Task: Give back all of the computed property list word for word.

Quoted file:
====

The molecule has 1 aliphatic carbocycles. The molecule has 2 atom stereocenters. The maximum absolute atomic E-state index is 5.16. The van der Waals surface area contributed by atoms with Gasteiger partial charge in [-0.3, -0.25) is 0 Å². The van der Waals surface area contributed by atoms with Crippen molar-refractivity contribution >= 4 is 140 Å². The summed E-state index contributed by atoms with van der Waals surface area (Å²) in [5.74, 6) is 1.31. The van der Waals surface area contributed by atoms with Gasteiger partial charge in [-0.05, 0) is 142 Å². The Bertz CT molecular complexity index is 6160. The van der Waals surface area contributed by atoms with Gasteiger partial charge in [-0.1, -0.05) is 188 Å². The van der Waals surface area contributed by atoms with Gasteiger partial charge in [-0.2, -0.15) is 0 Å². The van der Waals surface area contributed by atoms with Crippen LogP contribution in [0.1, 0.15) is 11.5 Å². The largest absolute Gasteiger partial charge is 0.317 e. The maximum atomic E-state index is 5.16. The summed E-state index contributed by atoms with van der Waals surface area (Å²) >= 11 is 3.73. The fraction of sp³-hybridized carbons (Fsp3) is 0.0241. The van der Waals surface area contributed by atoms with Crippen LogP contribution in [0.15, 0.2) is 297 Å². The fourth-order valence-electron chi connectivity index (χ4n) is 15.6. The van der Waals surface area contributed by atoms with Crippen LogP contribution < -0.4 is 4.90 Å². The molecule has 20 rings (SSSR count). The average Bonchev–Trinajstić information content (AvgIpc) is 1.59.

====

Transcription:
The molecule has 1 aliphatic carbocycles. The molecule has 2 atom stereocenters. The maximum absolute atomic E-state index is 5.16. The van der Waals surface area contributed by atoms with Gasteiger partial charge in [-0.3, -0.25) is 0 Å². The van der Waals surface area contributed by atoms with Crippen molar-refractivity contribution >= 4 is 140 Å². The summed E-state index contributed by atoms with van der Waals surface area (Å²) in [5.74, 6) is 1.31. The van der Waals surface area contributed by atoms with Gasteiger partial charge in [-0.05, 0) is 142 Å². The Bertz CT molecular complexity index is 6160. The van der Waals surface area contributed by atoms with Gasteiger partial charge in [-0.1, -0.05) is 188 Å². The van der Waals surface area contributed by atoms with Gasteiger partial charge in [-0.2, -0.15) is 0 Å². The van der Waals surface area contributed by atoms with Crippen LogP contribution in [0.1, 0.15) is 11.5 Å². The largest absolute Gasteiger partial charge is 0.317 e. The maximum atomic E-state index is 5.16. The summed E-state index contributed by atoms with van der Waals surface area (Å²) >= 11 is 3.73. The fraction of sp³-hybridized carbons (Fsp3) is 0.0241. The van der Waals surface area contributed by atoms with Crippen LogP contribution in [0.15, 0.2) is 297 Å². The fourth-order valence-electron chi connectivity index (χ4n) is 15.6. The van der Waals surface area contributed by atoms with Crippen LogP contribution < -0.4 is 4.90 Å². The molecule has 20 rings (SSSR count). The average Bonchev–Trinajstić information content (AvgIpc) is 1.59.